- Stephen Schlange
- Principal Sean Dotson (right) and Mike Wiser, project manager, tour the future site of Sunset Elementarys new health clinic.
Sean Dotson, principal at Sunset Elementary in the Cheney school district in Airway Heights, knew one reason some students weren’t doing very well in school.
They weren’t healthy.
To be clear, this wasn’t an epidemic. It’s not like the number of students with health issues — illnesses, dental problems, injuries — was substantially higher at Sunset. It’s just that the health problems were harder to treat.
About 76 percent of students in the school are poor enough to qualify for free or reduced lunch, many with parents unable to afford a private health insurance plan. And Airway Heights is too far away from easy access to a free clinic to be convenient for working-class parents to take their kids
Students would complain of dental pain, Dotson says, but parents often couldn’t afford the dental visit or the procedure. It took time to work through the system in order to get free health care. Not a fun wait, if you’re a kid with a painful tooth. And when the appointment finally arrived, the tooth might have abscessed — becoming more painful and requiring more expensive treatment.
“Kids who have an abscessed tooth are having trouble concentrating,” Dotson says.
That’s all changing. A new health clinic’s opening later this year — and it’ll be right inside Sunset Elementary. The health clinic is only the first in a series of school-based health clinics set to open in the Spokane County region.
Three years ago, Communities in Schools — an organization that helps connect needy schoolchildren with resources to help them — surveyed Spokanearea schools to determine what the greatest needs were. Health issues emerged as a priority.
Communities in Schools contacted the Spokane Regional Health District and came to a possible solution: A school-based health clinic.
Nearly 2,000 schools nationwide contain health clinics, and the clinics’ convenient location makes a big difference. In Ohio, students in schools with onsite health clinics received more dental and mental health services, had lower prescription drug use and required fewer hospitalizations. Through all this, Ohio Medicaid actually saved money. ER visits are expensive. Helping children before they needed the emergency room — even if it meant more frequent visits — helped cut costs. And even more importantly, the children’s health improved.
Communities in Schools specifically looked at Seattle, which has 16 school-based health clinics. A study of those schools found that the presence of the clinics significantly improved attendance and grades, especially among low-income students.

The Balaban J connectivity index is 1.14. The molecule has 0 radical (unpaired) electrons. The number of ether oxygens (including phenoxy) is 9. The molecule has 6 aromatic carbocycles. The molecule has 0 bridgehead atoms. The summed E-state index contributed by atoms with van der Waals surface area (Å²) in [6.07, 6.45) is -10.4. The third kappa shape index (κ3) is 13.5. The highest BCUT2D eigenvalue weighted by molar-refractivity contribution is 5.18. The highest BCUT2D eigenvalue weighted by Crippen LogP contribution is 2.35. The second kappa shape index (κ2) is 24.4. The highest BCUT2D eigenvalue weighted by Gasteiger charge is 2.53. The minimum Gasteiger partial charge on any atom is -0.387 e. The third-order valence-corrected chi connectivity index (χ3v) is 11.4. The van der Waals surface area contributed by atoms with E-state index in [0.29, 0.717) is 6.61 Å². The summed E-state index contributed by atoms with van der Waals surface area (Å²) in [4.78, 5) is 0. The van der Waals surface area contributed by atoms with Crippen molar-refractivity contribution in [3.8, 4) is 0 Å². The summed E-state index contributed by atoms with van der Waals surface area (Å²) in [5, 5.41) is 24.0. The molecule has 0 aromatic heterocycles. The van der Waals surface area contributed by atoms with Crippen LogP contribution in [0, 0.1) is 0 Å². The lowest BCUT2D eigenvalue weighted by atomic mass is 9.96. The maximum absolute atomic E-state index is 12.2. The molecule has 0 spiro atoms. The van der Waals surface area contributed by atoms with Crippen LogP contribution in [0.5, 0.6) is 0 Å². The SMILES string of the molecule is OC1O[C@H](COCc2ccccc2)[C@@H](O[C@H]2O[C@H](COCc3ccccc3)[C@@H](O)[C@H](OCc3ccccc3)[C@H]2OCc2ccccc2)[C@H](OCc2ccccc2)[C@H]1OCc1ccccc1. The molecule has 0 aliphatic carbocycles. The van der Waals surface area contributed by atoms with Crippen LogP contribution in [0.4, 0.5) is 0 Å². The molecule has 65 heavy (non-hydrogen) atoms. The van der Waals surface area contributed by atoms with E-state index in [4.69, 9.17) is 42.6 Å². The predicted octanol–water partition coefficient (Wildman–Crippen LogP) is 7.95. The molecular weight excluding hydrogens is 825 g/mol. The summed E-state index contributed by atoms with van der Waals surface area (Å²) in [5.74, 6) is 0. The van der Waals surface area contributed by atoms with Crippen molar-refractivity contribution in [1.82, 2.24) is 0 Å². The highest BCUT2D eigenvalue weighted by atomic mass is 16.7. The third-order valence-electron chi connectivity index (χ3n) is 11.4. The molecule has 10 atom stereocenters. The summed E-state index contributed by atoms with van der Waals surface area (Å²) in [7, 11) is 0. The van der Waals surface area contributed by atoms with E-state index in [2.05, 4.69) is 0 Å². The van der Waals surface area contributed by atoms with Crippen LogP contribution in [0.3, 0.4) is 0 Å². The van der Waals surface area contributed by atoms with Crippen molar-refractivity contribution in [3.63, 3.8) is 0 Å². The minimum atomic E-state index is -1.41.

Colin Walker, president of the Washington Alliance for School Health Care, says the link between health and academics is pretty obvious.
“The number one cause of absence from schools deals with oral health,” Walker says. “Miss five or more days in your sophomore year of high school, you’re 20 percent less likely to graduate.”
In the Spokane area, seven schools, across four school districts, applied to run the pilot clinic.
“We formed a pretty large advisory committee last September,” says Mike Wiser, project manager of the school health care association of Spokane County. “We tried to make a needs-based decision.”
Sunset Elementary beat out Glover Middle School to get the first clinic.
“They had some of the highest indicators of poverty,” Wiser says. The school’s distance from a health clinic meant that kids were missing entire days of school to take public transportation to a single doctor’s appointment. For students who need help every week, that’s a big problem.
“We have had students who needed regular mental health services,” Dotson wrote in an email. “Without them, they had trouble in school and at home. Due to the lack of providers in our area, they had to miss at least a half day of school each week to attend services.”
The plan is for the clinic to open this fall, though it probably won’t open in September. For now, only students, staff and family members of the students can use the clinic. CHAS, the Community Health Association of Spokane, which already heads up multiple clinics in Spokane, will likely run the clinic.
Communities in Schools got a $50,000 planning grant from the Gates Foundation and other organizations — like the Empire Health Foundation, the Spokane County Medical Society — and private donors have given another $50,000 to the help the clinic operate in its first year. At first, the clinic will treat dental and medical issues. With more funding, it could also treat mental health issues.
Like most clinics, the Sunset clinic will bill insurance. But fees are on a sliding scale — low-income families may only pay a few dollars.
Principal Dotson predicts a major impact on the school. Healthy kids make happy kids. And the convenience — not just in prices, but location — will likely make kids healthier. “It’s probably going to reduce absenteeism,” Dotson says. “Our kids will be able to get their medical services on campus.”
There’s another, less measurable benefit to a school based health-care system, says Kristen Otoupalik, a parent of three children who attend Sunset Elementary. The school, already a hub for many activities, becomes even more of a community gathering place.
“We are already a pretty tight-knit community,” Otoupalik says. “I know our parents are just ecstatic. I’ve heard nothing but excitement.”